- Denard Span Possibly Out For Season
- Cubs Acquire Fernando Rodney, Designate Brian Schlitter
- Chris Perez Retires
- Hanley Ramirez To Play First Base For Red Sox In 2016
- Austin Jackson Clears Waivers, Generating Interest
- Sabathia Possibly Done For Season; Yankees Re-Sign Capuano
- Astros, Dallas Keuchel Have Discussed Long-Term Deal
- (Re)Introducing The MLBTR Mailbag
- Mariners Designate Fernando Rodney For Assignment
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- Denard Span Possibly Out For Season
- AL West Notes: Keuchel, Newcomb, Profar, Stearns
- Mets Unlikely To Add Reliever Via Trade
- Cubs Acquire Fernando Rodney, Designate Brian Schlitter
- NL East Notes: Phillies, Papelbon, Nats, Storen, Marlins
- Braves Release Jason Frasor
- Minor MLB Transactions: 8/27/15
- Nate McLouth Unlikely To Return In 2015
- Podcast: European Ball With Agent Josh Chetwynd
- Gio Gonzalez Switches To Boras Corporation
- Quick Hits: Kepler, Hanley, Giants Pen
- Anthopoulos: Additional Trades “Unlikely” For Blue Jays
- NL Central Notes: Baez, Tucker, Marshall, Santana
- Free Agent Stock Watch: Gerardo Parra
- White Sox Release John Mayberry Jr.
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Here are today’s minor moves from around the league.
- The Braves acquired left-hander Mitchell Lambson from the Astros, Bryant-Jon Anteola of the Fresno Bee reports (Twitter link). Lambson was a 19th-round pick for Houston in the 2011 draft who has posted strong minor league numbers in five pro seasons: a 2.79 ERA, 9.9 K/9 and 4.34 K/BB rate over 242 relief innings, including his first taste of Triple-A ball this year.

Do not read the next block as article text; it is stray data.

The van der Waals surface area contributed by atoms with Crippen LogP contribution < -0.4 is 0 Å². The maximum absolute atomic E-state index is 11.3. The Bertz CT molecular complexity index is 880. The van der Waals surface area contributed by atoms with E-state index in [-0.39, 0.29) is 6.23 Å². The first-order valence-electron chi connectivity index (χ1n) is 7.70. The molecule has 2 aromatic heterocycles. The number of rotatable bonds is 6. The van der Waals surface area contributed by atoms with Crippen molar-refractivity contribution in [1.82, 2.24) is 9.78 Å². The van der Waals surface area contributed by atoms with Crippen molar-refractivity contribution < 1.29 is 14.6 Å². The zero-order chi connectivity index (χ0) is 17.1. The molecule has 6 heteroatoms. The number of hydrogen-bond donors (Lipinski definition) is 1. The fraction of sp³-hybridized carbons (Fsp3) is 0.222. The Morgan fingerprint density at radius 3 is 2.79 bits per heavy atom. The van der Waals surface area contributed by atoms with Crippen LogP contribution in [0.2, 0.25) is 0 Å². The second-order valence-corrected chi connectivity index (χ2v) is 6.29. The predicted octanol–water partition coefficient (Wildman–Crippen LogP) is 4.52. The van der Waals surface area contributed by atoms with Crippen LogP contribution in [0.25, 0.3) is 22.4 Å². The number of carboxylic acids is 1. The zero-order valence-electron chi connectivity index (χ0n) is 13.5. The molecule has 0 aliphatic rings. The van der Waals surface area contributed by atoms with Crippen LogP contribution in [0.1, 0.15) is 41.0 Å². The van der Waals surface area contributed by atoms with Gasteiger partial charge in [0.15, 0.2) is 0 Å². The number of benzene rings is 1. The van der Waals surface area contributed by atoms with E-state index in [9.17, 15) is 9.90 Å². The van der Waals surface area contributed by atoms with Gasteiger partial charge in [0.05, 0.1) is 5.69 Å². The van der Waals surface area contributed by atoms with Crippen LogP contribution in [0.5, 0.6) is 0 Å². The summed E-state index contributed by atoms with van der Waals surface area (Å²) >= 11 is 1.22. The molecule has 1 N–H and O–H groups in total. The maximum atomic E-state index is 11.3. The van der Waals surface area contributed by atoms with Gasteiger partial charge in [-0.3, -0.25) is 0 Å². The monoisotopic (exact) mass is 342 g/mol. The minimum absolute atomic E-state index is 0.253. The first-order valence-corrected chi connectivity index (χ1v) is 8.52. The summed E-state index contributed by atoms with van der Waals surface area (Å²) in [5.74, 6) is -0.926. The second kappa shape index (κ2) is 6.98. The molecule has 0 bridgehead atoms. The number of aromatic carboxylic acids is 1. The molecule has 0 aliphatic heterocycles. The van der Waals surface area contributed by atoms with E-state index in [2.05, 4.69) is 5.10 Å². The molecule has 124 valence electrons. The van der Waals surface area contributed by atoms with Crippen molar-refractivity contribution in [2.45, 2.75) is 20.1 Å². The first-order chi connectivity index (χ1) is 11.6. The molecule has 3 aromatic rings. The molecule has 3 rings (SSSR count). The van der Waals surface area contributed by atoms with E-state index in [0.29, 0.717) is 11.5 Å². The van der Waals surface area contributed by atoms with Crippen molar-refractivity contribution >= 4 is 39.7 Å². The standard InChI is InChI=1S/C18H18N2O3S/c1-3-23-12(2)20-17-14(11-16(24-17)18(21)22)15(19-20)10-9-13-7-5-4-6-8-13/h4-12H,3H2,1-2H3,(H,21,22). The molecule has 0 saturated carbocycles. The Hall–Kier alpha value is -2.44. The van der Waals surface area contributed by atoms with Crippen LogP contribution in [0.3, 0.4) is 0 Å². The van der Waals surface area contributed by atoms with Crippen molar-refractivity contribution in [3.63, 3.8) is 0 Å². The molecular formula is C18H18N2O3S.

- The Cubs have signed righty Ben Rowen to a minor-league deal, the Iowa Cubs have announced. Rowen had previously been in the Orioles organization until opting out of his contract. Rowen had posted a 2.41 ERA with 1.4 BB/9 in 37 1/3 innings with the Orioles’ top two minor league affiates. His strikeout rate (5.8 K/9) was a bit low, but he has a strong history of inducing ground balls. The 26-year-old came to the Orioles from the Dodgers as part of the two teams’ curious trade involving reliever Ryan Webb.
- The Athletics have outrighted first baseman Nate Freiman to Triple-A Nashville, John Shea of the San Francisco Chronicle tweets. They had designated him for assignment on Thursday. The 28-year-old Freiman hit .218/.269/.448 in 93 plate appearances with the A’s in 2014 and has struggled greatly in 129 plate appearances with Nashville in 2015.
- The Blue Jays have outrighted righty Todd Redmond to Triple-A Buffalo, MLB.com’s Gregor Chisholm tweets. They had designated him for assignment earlier this week. Redmond has pitched a total of 16 innings for the Jays so far this year, and he’s been designated for assignment and then outrighted three separate times. The 30-year-old has a 4.25 ERA, 7.9 K/9 and 3.3 BB/9 in 171 1/3 career big-league innings in parts of four seasons with the Blue Jays and Reds.